WASHINGTON, February 6, 2020 - Assistant Attorney General Makan Delrahim surveyed the antitrust and merger landscape from the Crystal Room of the Willard Hotel using the example of the T-Mobile/Sprint merger. He defended it for allowing rural communities to have better broadband.
Delrahim, who oversees that antitrust division of the Justice Department, played a key role in shepherding the merger along.
Delrahim has said he would have refused to allow the number of national wireless carriers to shrink from four to three, and that he only permitted T-Mobile’s acquisition because of Dish Network’s involvement in buying certain T-Mobile assets.
See “Justice Department Collaborating with State Attorneys General’s Antitrust Investigation of Big Tech, Says Chief,” from Broadband Breakfast, August 20, 2019.
Notwithstanding the approval by the Justice Department and the Federal Communications Commission, about 15 states are continuing to challenge the merger in court.
Delrahim argued that the merger was ultimately beneficial to consumers. Specifically, he said the department found that the telecommunications merger would allow consumers, especially those in underserved rural communities, to benefit from the increased availability in 5G.
Lastly, Delrahim insisted that the merger would bring health, safety, and quality to the rural population, and that previously unused spectrum of Dish Networks would now be available to consumers.
Delrahim referenced a requirement that the companies agreed to of servicing at least 99 percent of rural populations. He also said it was approved because, conversely, it didn’t harm consumers by restricting competition.
Delrahim emphasized the Justice Department’s commitment to open communication with corporations.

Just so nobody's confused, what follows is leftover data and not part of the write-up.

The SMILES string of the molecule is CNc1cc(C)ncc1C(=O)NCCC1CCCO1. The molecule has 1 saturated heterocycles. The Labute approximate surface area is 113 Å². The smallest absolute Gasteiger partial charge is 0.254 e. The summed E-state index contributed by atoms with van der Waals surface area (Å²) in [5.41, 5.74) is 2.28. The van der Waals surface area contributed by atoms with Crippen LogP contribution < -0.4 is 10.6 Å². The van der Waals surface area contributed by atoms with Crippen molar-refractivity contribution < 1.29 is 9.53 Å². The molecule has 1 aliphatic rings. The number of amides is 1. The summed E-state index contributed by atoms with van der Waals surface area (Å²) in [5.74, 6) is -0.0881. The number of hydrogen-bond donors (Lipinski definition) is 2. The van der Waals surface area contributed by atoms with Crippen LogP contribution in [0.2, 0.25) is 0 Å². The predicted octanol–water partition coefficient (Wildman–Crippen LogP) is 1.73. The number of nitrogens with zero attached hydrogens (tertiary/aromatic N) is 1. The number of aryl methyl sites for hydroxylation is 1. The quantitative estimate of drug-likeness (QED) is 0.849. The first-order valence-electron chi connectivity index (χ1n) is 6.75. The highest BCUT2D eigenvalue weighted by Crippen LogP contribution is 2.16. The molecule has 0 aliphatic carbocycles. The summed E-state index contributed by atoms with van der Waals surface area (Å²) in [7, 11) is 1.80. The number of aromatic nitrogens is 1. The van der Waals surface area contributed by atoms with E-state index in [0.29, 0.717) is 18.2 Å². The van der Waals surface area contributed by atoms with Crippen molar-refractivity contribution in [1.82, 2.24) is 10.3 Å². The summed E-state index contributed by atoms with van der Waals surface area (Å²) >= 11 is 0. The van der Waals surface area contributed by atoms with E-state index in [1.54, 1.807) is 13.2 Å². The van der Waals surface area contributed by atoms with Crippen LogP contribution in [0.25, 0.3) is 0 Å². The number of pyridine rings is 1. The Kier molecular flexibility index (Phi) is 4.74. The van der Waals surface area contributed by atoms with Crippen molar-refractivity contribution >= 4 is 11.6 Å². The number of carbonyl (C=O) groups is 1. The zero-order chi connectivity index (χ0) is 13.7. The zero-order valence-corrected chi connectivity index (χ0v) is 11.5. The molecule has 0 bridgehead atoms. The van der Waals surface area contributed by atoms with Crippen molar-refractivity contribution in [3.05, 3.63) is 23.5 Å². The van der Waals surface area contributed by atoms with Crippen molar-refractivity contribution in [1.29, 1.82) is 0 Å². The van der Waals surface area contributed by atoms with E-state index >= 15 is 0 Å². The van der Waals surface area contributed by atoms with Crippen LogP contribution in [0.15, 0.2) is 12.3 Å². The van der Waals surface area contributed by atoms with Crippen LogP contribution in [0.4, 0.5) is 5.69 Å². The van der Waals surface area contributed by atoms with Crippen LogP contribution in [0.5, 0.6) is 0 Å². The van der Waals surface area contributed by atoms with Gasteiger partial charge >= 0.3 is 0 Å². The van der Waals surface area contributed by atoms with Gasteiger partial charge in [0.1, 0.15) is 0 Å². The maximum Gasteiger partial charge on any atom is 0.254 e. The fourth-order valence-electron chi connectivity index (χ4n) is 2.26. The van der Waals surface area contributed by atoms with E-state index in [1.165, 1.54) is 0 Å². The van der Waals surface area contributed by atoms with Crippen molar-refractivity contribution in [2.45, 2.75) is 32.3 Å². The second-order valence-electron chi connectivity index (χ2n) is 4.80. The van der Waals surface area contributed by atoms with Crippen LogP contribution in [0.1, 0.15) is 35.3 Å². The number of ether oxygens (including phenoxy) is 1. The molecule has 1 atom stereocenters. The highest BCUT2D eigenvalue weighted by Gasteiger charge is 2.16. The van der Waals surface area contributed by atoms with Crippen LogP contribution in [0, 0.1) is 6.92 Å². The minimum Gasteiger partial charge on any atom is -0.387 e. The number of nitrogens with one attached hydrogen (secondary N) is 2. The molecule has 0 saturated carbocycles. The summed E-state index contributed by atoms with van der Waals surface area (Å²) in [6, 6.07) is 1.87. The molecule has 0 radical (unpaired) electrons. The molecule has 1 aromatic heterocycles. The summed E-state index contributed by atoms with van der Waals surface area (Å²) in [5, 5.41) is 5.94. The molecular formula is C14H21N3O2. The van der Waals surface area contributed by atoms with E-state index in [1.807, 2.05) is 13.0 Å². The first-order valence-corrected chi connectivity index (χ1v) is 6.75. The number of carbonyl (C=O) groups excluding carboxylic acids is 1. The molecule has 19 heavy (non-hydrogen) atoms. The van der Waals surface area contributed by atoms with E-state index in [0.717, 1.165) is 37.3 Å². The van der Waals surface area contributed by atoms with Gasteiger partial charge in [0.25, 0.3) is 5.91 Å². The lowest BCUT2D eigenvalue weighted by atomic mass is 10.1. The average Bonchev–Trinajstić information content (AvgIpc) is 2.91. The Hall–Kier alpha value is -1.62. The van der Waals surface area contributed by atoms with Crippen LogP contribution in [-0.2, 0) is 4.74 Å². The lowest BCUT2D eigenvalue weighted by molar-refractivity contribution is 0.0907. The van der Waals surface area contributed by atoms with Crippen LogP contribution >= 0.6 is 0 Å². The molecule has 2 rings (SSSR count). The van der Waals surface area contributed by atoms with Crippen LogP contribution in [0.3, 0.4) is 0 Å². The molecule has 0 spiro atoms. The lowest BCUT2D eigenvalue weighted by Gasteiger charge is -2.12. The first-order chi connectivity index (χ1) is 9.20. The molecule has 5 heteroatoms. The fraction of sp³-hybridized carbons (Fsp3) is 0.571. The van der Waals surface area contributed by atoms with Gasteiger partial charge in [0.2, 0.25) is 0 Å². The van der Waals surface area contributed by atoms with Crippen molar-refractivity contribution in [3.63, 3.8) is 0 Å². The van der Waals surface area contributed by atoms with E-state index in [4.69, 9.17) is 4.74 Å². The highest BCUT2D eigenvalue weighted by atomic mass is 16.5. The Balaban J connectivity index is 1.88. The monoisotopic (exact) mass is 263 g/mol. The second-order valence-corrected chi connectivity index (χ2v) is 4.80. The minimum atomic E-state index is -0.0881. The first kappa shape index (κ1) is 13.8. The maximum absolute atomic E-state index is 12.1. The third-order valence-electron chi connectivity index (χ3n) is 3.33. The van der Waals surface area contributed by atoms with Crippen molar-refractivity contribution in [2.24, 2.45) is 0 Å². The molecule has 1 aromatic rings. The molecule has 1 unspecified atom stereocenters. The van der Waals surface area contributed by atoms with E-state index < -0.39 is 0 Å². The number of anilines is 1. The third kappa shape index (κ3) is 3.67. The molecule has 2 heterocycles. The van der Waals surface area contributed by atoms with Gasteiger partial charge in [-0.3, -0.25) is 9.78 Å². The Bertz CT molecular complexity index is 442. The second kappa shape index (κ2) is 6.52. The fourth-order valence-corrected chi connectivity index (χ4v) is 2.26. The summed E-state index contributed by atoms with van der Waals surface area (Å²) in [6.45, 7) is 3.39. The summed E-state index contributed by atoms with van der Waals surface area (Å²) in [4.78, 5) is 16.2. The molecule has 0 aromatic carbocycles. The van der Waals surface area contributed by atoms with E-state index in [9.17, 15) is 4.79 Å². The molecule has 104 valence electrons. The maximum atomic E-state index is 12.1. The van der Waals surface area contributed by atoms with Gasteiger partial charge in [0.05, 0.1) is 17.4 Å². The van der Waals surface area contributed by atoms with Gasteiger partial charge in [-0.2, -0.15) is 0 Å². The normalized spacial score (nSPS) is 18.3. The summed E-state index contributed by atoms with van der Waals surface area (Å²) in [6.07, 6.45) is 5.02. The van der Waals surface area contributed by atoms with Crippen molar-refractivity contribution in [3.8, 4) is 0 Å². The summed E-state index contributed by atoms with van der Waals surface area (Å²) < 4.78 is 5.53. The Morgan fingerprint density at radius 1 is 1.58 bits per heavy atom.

In fact, in an attempt to highlight these improvements in bureaucratic communication, he titled his speech “Getting Better” by the Beatles.
He touted the department’s publishing of a Model Voluntary Request Letter, which he said makes it easier and more transparent to deal with the department in investigations.
He also touted how Justice has consistently beat its “six-month investigation pledge,” averaging 5.7 months from the moment companies proposed a merger to when it is either approved or rejected by the agency.
He conceded that some cases went beyond the six-month limit, but that these were either due to external factors or the corporations themselves being slow to produce relevant documents.
Delrahim said he recognizes that any prolongment of this process hurts companies bottom line which is why the the department has “taken concrete steps to minimize delay” and minimize uncertainty.
Asked about the department's antitrust investigation of Google, Delrahim referenced his recently-announced recusal from the case and pivoted back to addressing the T-Mobile/Sprint merger.
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